In other cities like San Francisco, Fresno, Syracuse, Bridgeport, St. Paul, Providence, Chicago, Charlotte, Dallas, Denver, and Louisville, mayors who were elected more recently are all continuing the tradition of increased mayoral involvement in education established by their predecessors. This is another indication that education is here to stay as an issue in which mayors can be engaged, involved, vocal, and proactive. In many respects mayoral leadership, involvement, and advocacy in education are expected by the voters and have become an institutionalized role.
No major mayoral takeovers of public school systems have occurred during the past five years. There has been a significant rise in mayoral interest, involvement, and engagement in education at the local, state, and federal levels. Education is now a topic that has become a part of mayors’ talking points and policy discussions. Mayors have become very familiar with the multitude of education issues confronting their communities and the nation, and articulate about how education is directly connected to other city issues that affect growth, economic stability, workforce skills, and social services.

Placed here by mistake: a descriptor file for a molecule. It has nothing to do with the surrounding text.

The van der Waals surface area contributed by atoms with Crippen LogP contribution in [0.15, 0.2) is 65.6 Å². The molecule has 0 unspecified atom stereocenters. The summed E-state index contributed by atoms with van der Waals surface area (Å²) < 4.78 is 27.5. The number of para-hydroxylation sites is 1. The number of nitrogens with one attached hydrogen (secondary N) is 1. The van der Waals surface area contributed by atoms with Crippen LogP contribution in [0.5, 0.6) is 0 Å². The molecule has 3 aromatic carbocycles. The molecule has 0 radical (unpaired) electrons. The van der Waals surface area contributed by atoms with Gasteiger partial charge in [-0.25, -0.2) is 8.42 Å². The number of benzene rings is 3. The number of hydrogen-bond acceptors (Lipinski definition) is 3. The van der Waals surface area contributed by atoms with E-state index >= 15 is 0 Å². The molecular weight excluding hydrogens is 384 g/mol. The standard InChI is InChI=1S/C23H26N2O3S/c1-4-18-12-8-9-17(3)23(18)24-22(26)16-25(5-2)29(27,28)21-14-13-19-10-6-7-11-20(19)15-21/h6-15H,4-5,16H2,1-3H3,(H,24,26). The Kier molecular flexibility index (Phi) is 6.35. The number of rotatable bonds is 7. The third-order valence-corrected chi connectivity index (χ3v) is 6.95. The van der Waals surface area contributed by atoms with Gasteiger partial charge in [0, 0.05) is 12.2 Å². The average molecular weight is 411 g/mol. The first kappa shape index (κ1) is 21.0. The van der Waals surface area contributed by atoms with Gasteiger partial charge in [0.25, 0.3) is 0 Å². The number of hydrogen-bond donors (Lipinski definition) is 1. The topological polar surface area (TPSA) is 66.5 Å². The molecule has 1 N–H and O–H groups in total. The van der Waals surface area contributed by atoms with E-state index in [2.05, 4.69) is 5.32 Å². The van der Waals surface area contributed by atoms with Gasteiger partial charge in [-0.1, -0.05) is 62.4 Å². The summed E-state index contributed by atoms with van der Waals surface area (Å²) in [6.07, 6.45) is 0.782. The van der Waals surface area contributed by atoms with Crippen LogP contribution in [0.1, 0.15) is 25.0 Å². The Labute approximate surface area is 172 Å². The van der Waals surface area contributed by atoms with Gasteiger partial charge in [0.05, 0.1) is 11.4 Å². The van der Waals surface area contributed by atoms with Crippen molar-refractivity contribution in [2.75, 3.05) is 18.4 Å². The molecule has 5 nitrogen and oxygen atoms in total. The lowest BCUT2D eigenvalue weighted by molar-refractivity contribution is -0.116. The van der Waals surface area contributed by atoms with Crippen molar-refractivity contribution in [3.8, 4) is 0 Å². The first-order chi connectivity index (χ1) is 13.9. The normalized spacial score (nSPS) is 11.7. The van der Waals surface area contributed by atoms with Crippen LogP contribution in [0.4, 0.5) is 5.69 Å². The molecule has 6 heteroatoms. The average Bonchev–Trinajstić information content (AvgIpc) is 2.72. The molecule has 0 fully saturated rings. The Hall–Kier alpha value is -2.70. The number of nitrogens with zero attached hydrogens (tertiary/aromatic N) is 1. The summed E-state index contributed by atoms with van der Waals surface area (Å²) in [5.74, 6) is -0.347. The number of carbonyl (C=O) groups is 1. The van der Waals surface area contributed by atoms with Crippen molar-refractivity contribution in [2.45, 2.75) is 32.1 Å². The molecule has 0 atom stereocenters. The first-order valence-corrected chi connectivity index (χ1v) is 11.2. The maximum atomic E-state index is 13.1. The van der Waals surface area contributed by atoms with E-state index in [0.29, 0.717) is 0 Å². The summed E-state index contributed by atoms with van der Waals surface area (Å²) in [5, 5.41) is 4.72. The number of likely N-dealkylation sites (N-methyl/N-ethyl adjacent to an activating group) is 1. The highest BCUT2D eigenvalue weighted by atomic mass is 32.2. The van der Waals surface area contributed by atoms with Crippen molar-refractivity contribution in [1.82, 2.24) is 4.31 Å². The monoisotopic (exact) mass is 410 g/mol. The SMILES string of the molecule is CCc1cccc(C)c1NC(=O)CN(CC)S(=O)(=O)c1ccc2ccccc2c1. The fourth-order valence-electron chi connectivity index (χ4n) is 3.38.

During the past several years, mayors have been aware of and engaged in the discussions concerning the stability of their public school systems, districts’ capacity to meet the new Common Core standards, a state’s Race to the Top requirements, teacher evaluation and retention, recruitment and contract issues, charter schools, choice vouchers, budget and data transparency, school safety including bullying, technology, and a myriad of other education and related issues. They have not shied away from participating in all of these discussions, decisions, or solutions. Mayors have built a comfort zone over the past five years that has emboldened them to be a part of the solution and not avoid being engaged.